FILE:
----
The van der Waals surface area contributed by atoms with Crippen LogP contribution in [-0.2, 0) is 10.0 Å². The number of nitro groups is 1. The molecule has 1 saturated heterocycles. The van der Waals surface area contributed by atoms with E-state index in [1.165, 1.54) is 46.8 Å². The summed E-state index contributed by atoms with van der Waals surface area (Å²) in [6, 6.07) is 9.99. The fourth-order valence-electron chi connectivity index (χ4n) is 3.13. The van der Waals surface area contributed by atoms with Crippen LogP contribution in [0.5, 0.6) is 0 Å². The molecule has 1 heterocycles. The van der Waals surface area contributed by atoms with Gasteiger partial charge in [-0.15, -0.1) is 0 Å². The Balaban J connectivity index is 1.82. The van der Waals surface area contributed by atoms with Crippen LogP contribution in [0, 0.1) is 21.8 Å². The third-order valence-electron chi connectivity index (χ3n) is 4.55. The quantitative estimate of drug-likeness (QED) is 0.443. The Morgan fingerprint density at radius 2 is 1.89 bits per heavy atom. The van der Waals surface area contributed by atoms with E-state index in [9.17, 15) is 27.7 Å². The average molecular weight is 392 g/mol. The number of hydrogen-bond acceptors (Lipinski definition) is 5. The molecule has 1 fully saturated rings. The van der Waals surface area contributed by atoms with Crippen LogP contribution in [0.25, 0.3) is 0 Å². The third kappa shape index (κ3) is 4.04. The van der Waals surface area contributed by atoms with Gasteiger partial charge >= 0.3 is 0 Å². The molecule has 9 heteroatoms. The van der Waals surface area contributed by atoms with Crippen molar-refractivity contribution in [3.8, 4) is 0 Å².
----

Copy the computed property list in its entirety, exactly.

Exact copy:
The van der Waals surface area contributed by atoms with Crippen LogP contribution in [-0.2, 0) is 10.0 Å². The number of nitro groups is 1. The molecule has 1 saturated heterocycles. The van der Waals surface area contributed by atoms with E-state index in [1.165, 1.54) is 46.8 Å². The summed E-state index contributed by atoms with van der Waals surface area (Å²) in [6, 6.07) is 9.99. The fourth-order valence-electron chi connectivity index (χ4n) is 3.13. The van der Waals surface area contributed by atoms with Crippen LogP contribution in [0.5, 0.6) is 0 Å². The molecule has 1 heterocycles. The van der Waals surface area contributed by atoms with Gasteiger partial charge in [-0.15, -0.1) is 0 Å². The Balaban J connectivity index is 1.82. The van der Waals surface area contributed by atoms with Crippen LogP contribution in [0, 0.1) is 21.8 Å². The third-order valence-electron chi connectivity index (χ3n) is 4.55. The quantitative estimate of drug-likeness (QED) is 0.443. The Morgan fingerprint density at radius 2 is 1.89 bits per heavy atom. The van der Waals surface area contributed by atoms with E-state index in [9.17, 15) is 27.7 Å². The average molecular weight is 392 g/mol. The number of hydrogen-bond acceptors (Lipinski definition) is 5. The molecule has 1 fully saturated rings. The van der Waals surface area contributed by atoms with Crippen LogP contribution in [0.25, 0.3) is 0 Å². The third kappa shape index (κ3) is 4.04. The van der Waals surface area contributed by atoms with Gasteiger partial charge >= 0.3 is 0 Å². The molecule has 9 heteroatoms. The van der Waals surface area contributed by atoms with Crippen molar-refractivity contribution in [3.8, 4) is 0 Å².